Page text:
Opinion / Op-Ed Contributors

Balancing trust deficits

By Ma Zhengang (China Daily) Updated: 2012-02-29 08:02

China and the US need to make greater efforts to establish mutual understanding and expand exchange channels

Four decades ago, the first visit by former US president Richard Nixon to China resulted in the momentous "handshake across the vast Pacific Ocean". During the visit, the two sides issued the world-famous Shanghai Communiqu, which opened the door to the normalization of Sino-US relations.

Seven years later, on Jan 1, 1979, the issuance of the Joint Communiqu on the Establishment of Diplomatic Relations formally announced the commencement of normal relations between China and the United States. Then after hard negotiations on the issue of US arms sale to Taiwan of China, both sides agreed their third and final communiqu, known as the Aug 17 Communiqu.

These three joint communiqus are the fundamental principles guiding Sino-US relations and constitute the basis for the development of bilateral relations. Experience has shown that when the three communiqus are followed, Sino-US relations flourish; when violated, bilateral relations suffer setbacks.

Over the past 40 years, especially the 33 years after the establishment of diplomatic relations, Sino-US relations have advanced by leaps and bounds, producing many achievements in terms of bilateral exchanges and cooperation.

Take bilateral trade for example. The bilateral trade volume soared from $2.37 billion in 1979 to $446.7 billion in 2011. Both the US and China are now each other's second largest trading partner.

More than 60 dialogue and consultation mechanisms have been established and there are now Sino-US ties in fields ranging from trade, science and technology, security, the military and judiciary to environmental protection, education and culture.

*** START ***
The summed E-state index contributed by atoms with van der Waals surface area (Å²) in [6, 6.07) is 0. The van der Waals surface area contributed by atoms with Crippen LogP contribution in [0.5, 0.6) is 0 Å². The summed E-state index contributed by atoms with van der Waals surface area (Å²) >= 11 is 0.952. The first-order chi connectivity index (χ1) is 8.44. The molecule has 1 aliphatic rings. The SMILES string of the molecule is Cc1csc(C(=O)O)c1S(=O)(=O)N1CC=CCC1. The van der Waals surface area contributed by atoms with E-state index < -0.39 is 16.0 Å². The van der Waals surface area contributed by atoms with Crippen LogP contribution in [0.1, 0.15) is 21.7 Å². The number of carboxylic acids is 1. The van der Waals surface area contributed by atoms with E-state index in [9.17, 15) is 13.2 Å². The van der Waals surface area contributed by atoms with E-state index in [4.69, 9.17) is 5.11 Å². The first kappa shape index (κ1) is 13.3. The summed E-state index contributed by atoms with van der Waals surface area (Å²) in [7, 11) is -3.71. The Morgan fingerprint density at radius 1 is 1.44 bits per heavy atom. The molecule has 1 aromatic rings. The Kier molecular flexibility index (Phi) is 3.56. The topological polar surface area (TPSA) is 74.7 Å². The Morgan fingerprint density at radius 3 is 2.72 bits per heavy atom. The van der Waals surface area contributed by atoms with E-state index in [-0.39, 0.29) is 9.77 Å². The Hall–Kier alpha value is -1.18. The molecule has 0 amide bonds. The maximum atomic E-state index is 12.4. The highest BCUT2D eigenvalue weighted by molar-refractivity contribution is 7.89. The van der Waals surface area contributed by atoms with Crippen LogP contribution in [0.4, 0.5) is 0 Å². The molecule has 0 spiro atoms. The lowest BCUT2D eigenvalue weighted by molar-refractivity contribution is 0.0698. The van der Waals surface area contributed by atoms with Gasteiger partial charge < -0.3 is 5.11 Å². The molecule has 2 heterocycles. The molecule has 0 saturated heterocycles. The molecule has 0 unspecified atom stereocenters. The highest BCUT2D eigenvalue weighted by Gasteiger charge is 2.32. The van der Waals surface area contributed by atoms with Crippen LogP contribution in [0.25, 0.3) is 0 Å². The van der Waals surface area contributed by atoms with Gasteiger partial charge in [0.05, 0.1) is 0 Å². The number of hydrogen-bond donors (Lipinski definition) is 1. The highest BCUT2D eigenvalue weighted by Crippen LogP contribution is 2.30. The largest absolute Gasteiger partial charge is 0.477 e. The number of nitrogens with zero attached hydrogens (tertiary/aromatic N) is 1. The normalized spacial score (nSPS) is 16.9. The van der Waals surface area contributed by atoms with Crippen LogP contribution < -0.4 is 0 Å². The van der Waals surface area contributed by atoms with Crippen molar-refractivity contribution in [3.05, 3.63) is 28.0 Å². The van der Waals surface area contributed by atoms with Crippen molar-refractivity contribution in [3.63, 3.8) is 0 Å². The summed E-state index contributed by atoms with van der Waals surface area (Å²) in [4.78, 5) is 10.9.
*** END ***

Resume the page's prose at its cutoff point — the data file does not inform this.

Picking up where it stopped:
The US is the world's largest developed country and largest economy, and China is the largest developing country and the world's second largest economy. The combined GDP of the two countries accounts for about one-third of world's total.

Therefore, the relationship between the two has gone far beyond the bilateral domain, which has significant ramifications for the Asia-Pacific region and the world at large.

Nonetheless, the development of Sino-US relations is mainly built on the mutual needs arising from their respective strategic interests. In other words, strategic factors are fundamental to Sino-US relations.

The evolution of the global landscape since the late 1960s exposed China and the US to the same strategic security threat, and common, similar and parallel strategic interests promoted the normalization and advancement of Sino-US relations.

After the end of the Cold War, however, the US, as the world's sole superpower, misjudged China's strategic value and influence and it began to pursue a tough policy toward China that led to bilateral relations deteriorating.

Yet the US gradually came to realize the strategic significance of bilateral relations, and Sino-US relations began to improve.